Published by the American Physical Society under the terms of z the Creative Commons Attribution 3.0 License. Further distri- is the component of canonical orbital angular momentum. kin can bution of this must maintain attribution to the author(s) and As the z component of linear momentum pz ¼ pz the published article’s title, journal citation, and DOI. commutes with the Hamiltonian, the motion of the electron

0031-9007=14=113(24)=240404(5) 240404-1 Published by the American Physical Society week ending PRL 113, 240404 (2014) PHYSICAL REVIEW LETTERS 12 DECEMBER 2014 in the z direction is unaffected by the magnetic field. This be understood as the radial diffraction of the electron wave means that for an electron beam propagating along the z axis function in a harmonic potential generated by the inter- we need only consider the z component of angular momen- with the magnetic field [15]. The energy associated tum. Furthermore, as the Hamiltonian, in our chosen gauge, with the motion to the magnetic field remains is independent of ϕ it commutes with the canonical angular constant and has the expectation value can can momentum ½Lz ;H¼0 and, hence, Lz is conserved [15]. 1 Consider an electron wave function with cylindrical kin 2 E⊥ ¼ H − ðpz Þ : ð10Þ symmetry so that 2m

Ψ ¼ uðρ;z;tÞeilϕ: ð5Þ We will obtain the time behavior of the radial width, and later also of the kinetic orbital angular momentum, from ’ We make no assumption about the form of the function u, Heisenberg s formalism: so that in general this will not be an energy eigenstate. 2 2 can ∂ hρ iðtÞ 1 This state is, however, an eigenstate of Lz and hence the ¼ − h½½ρ2;H;HiðtÞ 2 2 expectation value of its angular momentum has the time- ∂t ℏ 2 2 ~2 independent value ¼ −ωcðhρ iðtÞ − ρ Þ; ð11Þ

can hLz i¼lℏ: ð6Þ where ωc ¼ 2ωL ¼ −eB=m is the classical cyclotron ~2 2 frequency and ρ ¼ðE⊥ − ωLlℏÞ=ðmωLÞ is the constant This is eminently reasonable as the system is symmetric z steady-state value which depends on the energy, the under rotation about the axis, so that according to canonical angular momentum, and the magnetic field. It ’ z Noether s theorem the component of the angular momen- can be seen from (11) that the mean- radius oscillates tum should be conserved. ρ~2 In the presence of a magnetic field, the kinetic orbital sinusoidally about the value at the cyclotron frequency. t ¼ 0 angular momentum differs from its canonical counterpart: Setting to correspond to a stationary of this oscillation, we have Lkin ¼ðr pkinÞ ¼ Lcan þ mω ρ2 ð Þ z × z z L 7 2 ~2 2 ~2 hρ iðtÞ¼ρ þðhρ ið0Þ − ρ Þ cosðωctÞ: ð12Þ [8], where we have used the of the kinetic linear According to the relation (8) this is intrinsically linked to an momentum and the specific form of the vector potential (2). oscillation of the kinetic angular momentum: We see that the field-dependent contribution to the kinetic angular momentum is associated with a rotation of the kin ~ kin kin ~ kin hLz iðtÞ¼Lz þðhLz ið0Þ − Lz Þ cosðωctÞ; ð13Þ electron probability distribution at constant angular veloc- ω ’ ity L. This is consistent with Larmor s theorem [18] and where the steady-state value of the kinetic angular can be interpreted as a diamagnetic response of the electron momentum to the external magnetic field [19]. 2 The expectation value of the kinetic orbital angular ~ kin ~2 Lz ¼ lℏ þ mωLρ ¼ E⊥ ð14Þ momentum can be expressed as ωc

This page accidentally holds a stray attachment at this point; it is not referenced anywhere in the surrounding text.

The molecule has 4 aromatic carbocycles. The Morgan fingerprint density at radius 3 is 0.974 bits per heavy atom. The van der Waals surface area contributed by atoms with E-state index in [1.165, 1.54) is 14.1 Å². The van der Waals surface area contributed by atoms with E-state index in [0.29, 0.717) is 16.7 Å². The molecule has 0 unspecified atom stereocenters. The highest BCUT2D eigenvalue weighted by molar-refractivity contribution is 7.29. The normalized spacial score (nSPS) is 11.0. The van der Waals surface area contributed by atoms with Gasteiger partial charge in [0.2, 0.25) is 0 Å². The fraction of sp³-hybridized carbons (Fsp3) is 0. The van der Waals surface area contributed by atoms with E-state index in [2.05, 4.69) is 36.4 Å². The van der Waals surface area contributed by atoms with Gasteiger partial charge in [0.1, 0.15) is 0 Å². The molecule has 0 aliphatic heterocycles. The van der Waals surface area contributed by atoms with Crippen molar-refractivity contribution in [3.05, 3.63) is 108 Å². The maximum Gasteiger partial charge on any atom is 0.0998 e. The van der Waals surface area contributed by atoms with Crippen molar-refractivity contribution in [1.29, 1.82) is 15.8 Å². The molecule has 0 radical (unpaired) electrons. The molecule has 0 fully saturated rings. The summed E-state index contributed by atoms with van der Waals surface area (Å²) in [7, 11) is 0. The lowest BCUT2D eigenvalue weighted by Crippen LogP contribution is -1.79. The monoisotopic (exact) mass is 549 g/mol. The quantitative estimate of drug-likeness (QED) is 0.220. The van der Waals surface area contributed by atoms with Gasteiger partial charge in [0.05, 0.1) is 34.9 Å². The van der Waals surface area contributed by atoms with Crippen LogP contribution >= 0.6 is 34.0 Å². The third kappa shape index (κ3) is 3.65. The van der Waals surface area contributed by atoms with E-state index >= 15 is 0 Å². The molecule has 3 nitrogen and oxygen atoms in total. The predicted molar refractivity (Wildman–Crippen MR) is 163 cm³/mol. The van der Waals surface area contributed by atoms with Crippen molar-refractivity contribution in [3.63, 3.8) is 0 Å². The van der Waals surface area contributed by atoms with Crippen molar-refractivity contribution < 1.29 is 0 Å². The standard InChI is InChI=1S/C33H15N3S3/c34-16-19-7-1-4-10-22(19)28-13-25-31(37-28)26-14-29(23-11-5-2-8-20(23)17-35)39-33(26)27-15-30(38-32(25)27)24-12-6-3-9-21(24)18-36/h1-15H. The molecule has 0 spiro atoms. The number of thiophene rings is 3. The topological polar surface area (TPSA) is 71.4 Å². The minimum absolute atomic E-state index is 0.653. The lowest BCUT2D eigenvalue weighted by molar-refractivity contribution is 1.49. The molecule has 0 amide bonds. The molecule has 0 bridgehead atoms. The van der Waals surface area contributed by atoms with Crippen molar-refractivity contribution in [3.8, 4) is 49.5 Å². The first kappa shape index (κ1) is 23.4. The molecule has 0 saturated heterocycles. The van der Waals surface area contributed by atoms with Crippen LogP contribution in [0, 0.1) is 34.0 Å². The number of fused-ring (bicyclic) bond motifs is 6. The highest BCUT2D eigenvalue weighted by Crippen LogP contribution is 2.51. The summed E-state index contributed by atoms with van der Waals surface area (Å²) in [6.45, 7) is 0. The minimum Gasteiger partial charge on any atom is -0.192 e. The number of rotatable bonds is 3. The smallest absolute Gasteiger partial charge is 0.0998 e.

kin hLz i¼lℏ þhIziωL; ð8Þ coincides with the classical value of the kinetic angular momentum for an electron with rotational kinetic energy where we have used the fact that the expectation value of E⊥. In general, the angular momentum oscillates sinus- the z component of the electron’s is oidally about the classical value, with the same frequency ωc as the classical cyclotron motion. Only if the kinetic 2 hIzi¼mhρ i: ð9Þ angular momentum is equal to the classical value does its expectation value remain constant. In this sense (14) ~ This means that the kinetic angular momentum of the defines the steady-state value ρ2. electron will be constant only if the radial probability We can obtain an exact solution for (12) in the case when 2 distribution is constant. The squared radius ρ does not at t ¼ 0 the wave function (5) has the Laguerre-Gaussian commute with the Hamiltonian, however, meaning this form is not a constant of motion [6]. This means that, in pffiffiffi   contrast with the classical motion, the mean value hρ2i will ρ 2 jlj ρ2 2ρ2 Ψ ð0Þ¼ ∝ − Ljlj not, in general, be a constant. n;l LGn;l exp 2 n 2 ρ0 ρ0 ρ0 It can be seen from the form of the Hamiltonian (3) that ½iðlϕ þ k zÞ; ð Þ the radial coordinate exhibits a harmonic motion. This can × exp z 15